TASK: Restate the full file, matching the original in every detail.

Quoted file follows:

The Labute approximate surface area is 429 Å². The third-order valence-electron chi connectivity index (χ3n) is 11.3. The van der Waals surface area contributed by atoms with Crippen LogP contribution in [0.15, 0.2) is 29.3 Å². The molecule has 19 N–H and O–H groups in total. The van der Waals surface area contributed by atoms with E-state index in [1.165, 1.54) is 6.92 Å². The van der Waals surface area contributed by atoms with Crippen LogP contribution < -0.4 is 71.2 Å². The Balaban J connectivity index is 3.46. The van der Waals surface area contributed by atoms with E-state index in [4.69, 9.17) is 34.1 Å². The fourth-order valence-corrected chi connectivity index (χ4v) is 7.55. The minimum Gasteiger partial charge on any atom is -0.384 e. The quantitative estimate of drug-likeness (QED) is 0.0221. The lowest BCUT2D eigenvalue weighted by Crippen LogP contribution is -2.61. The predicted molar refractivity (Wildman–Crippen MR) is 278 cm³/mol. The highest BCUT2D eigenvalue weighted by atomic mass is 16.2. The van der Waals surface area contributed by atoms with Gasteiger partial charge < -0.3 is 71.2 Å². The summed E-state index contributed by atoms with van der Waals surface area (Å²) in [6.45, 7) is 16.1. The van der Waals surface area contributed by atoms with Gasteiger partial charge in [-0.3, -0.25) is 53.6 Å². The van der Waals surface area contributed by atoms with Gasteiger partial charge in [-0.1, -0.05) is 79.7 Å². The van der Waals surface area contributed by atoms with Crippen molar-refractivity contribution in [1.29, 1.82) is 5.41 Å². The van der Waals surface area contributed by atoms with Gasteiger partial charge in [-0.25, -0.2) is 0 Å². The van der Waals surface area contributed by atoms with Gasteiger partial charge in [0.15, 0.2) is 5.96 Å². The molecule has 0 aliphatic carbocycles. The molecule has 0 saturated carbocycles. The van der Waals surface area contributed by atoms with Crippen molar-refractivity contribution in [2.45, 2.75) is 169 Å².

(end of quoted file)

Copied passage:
The Labute approximate surface area is 429 Å². The third-order valence-electron chi connectivity index (χ3n) is 11.3. The van der Waals surface area contributed by atoms with Crippen LogP contribution in [0.15, 0.2) is 29.3 Å². The molecule has 19 N–H and O–H groups in total. The van der Waals surface area contributed by atoms with E-state index in [1.165, 1.54) is 6.92 Å². The van der Waals surface area contributed by atoms with Crippen LogP contribution < -0.4 is 71.2 Å². The Balaban J connectivity index is 3.46. The van der Waals surface area contributed by atoms with E-state index in [4.69, 9.17) is 34.1 Å². The fourth-order valence-corrected chi connectivity index (χ4v) is 7.55. The minimum Gasteiger partial charge on any atom is -0.384 e. The quantitative estimate of drug-likeness (QED) is 0.0221. The lowest BCUT2D eigenvalue weighted by Crippen LogP contribution is -2.61. The predicted molar refractivity (Wildman–Crippen MR) is 278 cm³/mol. The highest BCUT2D eigenvalue weighted by atomic mass is 16.2. The van der Waals surface area contributed by atoms with Gasteiger partial charge < -0.3 is 71.2 Å². The summed E-state index contributed by atoms with van der Waals surface area (Å²) in [6.45, 7) is 16.1. The van der Waals surface area contributed by atoms with Gasteiger partial charge in [-0.3, -0.25) is 53.6 Å². The van der Waals surface area contributed by atoms with Gasteiger partial charge in [-0.1, -0.05) is 79.7 Å². The van der Waals surface area contributed by atoms with Crippen molar-refractivity contribution in [1.29, 1.82) is 5.41 Å². The van der Waals surface area contributed by atoms with Gasteiger partial charge in [-0.25, -0.2) is 0 Å². The van der Waals surface area contributed by atoms with Gasteiger partial charge in [0.15, 0.2) is 5.96 Å². The molecule has 0 aliphatic carbocycles. The molecule has 0 saturated carbocycles. The van der Waals surface area contributed by atoms with Crippen molar-refractivity contribution in [2.45, 2.75) is 169 Å².